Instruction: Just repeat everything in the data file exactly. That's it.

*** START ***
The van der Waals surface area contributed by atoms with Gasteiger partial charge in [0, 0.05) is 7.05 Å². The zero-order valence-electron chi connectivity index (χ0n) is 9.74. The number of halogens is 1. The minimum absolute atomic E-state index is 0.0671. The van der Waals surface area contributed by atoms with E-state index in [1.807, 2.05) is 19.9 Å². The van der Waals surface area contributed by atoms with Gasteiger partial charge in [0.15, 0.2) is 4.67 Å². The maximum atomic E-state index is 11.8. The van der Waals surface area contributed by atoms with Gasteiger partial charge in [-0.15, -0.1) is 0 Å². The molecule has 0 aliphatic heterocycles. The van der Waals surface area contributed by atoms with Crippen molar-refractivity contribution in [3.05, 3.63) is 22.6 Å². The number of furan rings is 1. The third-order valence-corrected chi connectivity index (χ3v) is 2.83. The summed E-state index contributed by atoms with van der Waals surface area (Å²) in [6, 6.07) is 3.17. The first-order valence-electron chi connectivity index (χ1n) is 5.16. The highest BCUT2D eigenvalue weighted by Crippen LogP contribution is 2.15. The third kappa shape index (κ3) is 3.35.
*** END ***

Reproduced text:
The van der Waals surface area contributed by atoms with Gasteiger partial charge in [0, 0.05) is 7.05 Å². The zero-order valence-electron chi connectivity index (χ0n) is 9.74. The number of halogens is 1. The minimum absolute atomic E-state index is 0.0671. The van der Waals surface area contributed by atoms with E-state index in [1.807, 2.05) is 19.9 Å². The van der Waals surface area contributed by atoms with Gasteiger partial charge in [0.15, 0.2) is 4.67 Å². The maximum atomic E-state index is 11.8. The van der Waals surface area contributed by atoms with Gasteiger partial charge in [-0.15, -0.1) is 0 Å². The molecule has 0 aliphatic heterocycles. The van der Waals surface area contributed by atoms with Crippen molar-refractivity contribution in [3.05, 3.63) is 22.6 Å². The number of furan rings is 1. The third-order valence-corrected chi connectivity index (χ3v) is 2.83. The summed E-state index contributed by atoms with van der Waals surface area (Å²) in [6, 6.07) is 3.17. The first-order valence-electron chi connectivity index (χ1n) is 5.16. The highest BCUT2D eigenvalue weighted by Crippen LogP contribution is 2.15. The third kappa shape index (κ3) is 3.35.